You can also expect to see some own brand components in this price range. Again that isn't necessarily a negative. Bike manufacturers fit own brand componentry to their bikes right the way through their price ranges and they're often just as good as name-brand parts from third-party manufacturers.
Own brand wheels and components give way to branded parts the more you spend. As wheels and tyres have a big impact on a bikes performance, look for a bike that doesn’t skimp on these parts.
If you value comfort, then look for a bike with 25mm tyres, rather than 23mm, as they offer a bit more cushioning and are no slower than narrower tyres anyway.
Just under £1,000
Designed with input from Sir Chris Hoy the emphasis here is on build quality and ride performance. This may be the most expensive bike on our list but it also has a frame that is eminently upgradeable as parts wear out — it's the same triple butted 6066 aluminium frame as used on their top of the range model.
You get a great parts package with Shimano 105 gear mechs and shifters, Shimano RS10 wheels with 25mm Continental Ultrasport tyres, and Tektro RS40 brakess. The rest of the finishing kit is Hoy branded and good quality.
When it comes to bang per buck, it definitely pays to see what former Olympic champions have in their bike ranges at this price. Boardman offer exceptional value for money in the shape of the Road Team Carbon, featuring a full carbon fibre frame and fork. The main benefit of the carbon frame over aluminium alternatives here is the lower weight, and that’s something you’ll notice on the hills.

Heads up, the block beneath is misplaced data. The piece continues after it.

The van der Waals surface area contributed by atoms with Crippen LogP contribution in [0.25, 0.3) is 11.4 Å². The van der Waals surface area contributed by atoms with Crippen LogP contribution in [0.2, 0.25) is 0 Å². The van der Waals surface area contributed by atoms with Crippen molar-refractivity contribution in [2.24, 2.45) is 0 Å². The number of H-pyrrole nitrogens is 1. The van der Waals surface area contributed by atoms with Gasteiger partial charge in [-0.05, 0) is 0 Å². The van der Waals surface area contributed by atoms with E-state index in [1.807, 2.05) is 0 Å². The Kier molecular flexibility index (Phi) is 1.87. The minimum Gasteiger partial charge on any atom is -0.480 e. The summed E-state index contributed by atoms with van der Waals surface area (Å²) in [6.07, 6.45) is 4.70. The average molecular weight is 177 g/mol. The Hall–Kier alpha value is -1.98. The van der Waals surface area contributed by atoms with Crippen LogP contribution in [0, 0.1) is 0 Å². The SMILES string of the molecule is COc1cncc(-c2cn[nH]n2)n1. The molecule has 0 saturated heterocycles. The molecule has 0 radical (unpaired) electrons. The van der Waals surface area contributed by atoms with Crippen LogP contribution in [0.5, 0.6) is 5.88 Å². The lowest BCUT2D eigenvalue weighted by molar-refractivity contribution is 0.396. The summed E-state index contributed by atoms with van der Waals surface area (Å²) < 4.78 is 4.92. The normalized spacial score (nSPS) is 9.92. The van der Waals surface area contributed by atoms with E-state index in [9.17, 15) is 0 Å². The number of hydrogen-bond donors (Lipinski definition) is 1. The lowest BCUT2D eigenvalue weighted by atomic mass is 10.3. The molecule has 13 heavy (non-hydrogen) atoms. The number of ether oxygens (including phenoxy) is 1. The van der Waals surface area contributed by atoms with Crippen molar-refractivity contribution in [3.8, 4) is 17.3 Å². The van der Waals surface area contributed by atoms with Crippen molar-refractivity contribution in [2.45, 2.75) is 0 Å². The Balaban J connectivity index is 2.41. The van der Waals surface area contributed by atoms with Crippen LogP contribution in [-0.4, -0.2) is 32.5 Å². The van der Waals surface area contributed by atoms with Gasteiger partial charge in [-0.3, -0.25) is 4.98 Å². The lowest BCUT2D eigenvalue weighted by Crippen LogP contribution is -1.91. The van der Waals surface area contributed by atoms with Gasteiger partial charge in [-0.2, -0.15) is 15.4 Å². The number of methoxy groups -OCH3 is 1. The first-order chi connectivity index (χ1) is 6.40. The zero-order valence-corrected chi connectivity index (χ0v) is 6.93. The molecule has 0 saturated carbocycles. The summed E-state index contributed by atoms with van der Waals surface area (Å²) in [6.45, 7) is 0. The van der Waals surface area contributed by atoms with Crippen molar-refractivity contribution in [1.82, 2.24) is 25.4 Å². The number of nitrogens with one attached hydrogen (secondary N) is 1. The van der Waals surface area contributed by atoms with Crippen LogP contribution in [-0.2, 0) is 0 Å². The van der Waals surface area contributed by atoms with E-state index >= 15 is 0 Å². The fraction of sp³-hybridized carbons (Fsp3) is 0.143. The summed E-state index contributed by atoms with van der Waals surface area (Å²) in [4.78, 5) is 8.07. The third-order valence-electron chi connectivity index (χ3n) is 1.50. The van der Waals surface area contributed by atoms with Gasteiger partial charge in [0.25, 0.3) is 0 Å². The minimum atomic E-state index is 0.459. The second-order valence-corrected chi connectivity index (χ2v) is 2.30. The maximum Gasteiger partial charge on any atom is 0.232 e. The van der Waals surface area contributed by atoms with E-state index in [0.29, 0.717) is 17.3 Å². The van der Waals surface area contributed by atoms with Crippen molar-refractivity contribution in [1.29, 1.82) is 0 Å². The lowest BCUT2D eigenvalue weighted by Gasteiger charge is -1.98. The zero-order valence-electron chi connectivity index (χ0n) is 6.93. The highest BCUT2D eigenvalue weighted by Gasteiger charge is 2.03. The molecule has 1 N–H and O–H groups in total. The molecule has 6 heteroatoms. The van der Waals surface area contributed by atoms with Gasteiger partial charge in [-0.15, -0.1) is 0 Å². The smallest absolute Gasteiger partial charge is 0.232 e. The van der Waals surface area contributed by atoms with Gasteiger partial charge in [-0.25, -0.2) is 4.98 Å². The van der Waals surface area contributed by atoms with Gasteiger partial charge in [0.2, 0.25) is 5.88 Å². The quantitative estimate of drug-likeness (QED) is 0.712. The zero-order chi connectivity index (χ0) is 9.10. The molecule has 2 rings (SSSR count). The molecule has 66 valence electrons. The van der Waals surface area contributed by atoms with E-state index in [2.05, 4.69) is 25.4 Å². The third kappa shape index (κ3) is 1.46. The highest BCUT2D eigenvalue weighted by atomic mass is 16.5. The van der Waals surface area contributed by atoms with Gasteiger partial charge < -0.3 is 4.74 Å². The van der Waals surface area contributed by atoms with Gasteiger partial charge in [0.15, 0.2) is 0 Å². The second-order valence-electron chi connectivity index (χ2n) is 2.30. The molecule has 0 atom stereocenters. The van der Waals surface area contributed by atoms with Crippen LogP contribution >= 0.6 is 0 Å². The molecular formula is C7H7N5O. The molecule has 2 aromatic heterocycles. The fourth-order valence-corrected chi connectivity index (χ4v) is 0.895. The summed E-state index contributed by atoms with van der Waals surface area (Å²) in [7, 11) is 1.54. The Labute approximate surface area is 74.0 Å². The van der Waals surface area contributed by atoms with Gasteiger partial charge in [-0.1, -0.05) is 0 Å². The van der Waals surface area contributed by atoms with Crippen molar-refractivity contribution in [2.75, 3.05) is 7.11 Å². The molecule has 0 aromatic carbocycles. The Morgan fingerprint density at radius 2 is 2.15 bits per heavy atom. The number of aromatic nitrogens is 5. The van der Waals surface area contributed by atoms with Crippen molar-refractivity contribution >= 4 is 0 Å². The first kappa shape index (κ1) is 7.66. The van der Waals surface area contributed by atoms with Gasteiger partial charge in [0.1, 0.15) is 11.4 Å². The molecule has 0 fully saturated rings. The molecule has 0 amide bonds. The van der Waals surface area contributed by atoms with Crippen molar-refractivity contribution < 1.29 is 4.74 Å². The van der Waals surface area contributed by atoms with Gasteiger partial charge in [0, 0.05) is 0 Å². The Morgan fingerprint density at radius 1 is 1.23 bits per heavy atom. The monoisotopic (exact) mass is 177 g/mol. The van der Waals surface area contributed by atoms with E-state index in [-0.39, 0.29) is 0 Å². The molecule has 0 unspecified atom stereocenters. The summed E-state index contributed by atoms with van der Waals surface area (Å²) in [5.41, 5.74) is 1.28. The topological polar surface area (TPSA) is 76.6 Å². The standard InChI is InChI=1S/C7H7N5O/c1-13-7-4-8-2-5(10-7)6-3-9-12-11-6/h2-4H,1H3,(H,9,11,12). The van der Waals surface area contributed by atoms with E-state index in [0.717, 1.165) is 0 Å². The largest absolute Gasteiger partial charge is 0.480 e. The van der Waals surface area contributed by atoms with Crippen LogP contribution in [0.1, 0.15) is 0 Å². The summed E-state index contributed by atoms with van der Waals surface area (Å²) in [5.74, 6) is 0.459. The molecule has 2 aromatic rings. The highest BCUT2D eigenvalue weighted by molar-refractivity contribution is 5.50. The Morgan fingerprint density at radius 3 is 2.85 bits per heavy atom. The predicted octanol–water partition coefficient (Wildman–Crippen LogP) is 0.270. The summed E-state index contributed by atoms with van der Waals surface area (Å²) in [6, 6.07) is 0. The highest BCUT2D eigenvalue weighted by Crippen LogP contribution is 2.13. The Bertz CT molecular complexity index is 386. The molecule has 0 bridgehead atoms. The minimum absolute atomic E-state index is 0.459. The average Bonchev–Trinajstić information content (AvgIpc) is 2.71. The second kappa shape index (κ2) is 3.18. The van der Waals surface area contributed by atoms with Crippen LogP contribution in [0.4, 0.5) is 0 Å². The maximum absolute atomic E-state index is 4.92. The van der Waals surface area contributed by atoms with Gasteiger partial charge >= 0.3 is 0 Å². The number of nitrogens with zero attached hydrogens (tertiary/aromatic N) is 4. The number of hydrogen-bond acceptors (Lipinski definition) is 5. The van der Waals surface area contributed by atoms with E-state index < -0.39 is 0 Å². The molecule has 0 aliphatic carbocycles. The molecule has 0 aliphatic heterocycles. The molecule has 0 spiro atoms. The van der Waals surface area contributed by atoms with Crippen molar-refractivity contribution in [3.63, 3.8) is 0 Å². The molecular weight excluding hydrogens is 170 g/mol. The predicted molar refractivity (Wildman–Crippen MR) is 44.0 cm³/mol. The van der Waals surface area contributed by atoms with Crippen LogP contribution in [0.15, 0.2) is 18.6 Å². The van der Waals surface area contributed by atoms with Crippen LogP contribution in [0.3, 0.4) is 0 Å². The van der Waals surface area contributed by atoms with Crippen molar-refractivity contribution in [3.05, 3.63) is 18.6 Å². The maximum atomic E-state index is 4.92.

Boardman still manage to fit a mix of Shimano 105 and Tiagra onto the frame which is impressive. 25mm Continental Ultra Sport II tyres are fitted to Mavic CXP22 wheels, brake calipers are Tektro R540 with Boardman’s own brand E4P bars, stem, post and saddle. While there are some obvious downgrades to account for the more expensive carbon frame, it still stacks up well on paper, and offers good upgrade potential.
One of the new breed of disc braked road bikes, this is truly a performance road bike with disc brakes rather than a re-engineered hybrid or cyclocross bike. If you want a bike for getting from A to B quickly all year round, and that can cope with whatever the British roads and weather can throw at it this could be for you. We were very impressed when we reviewed it.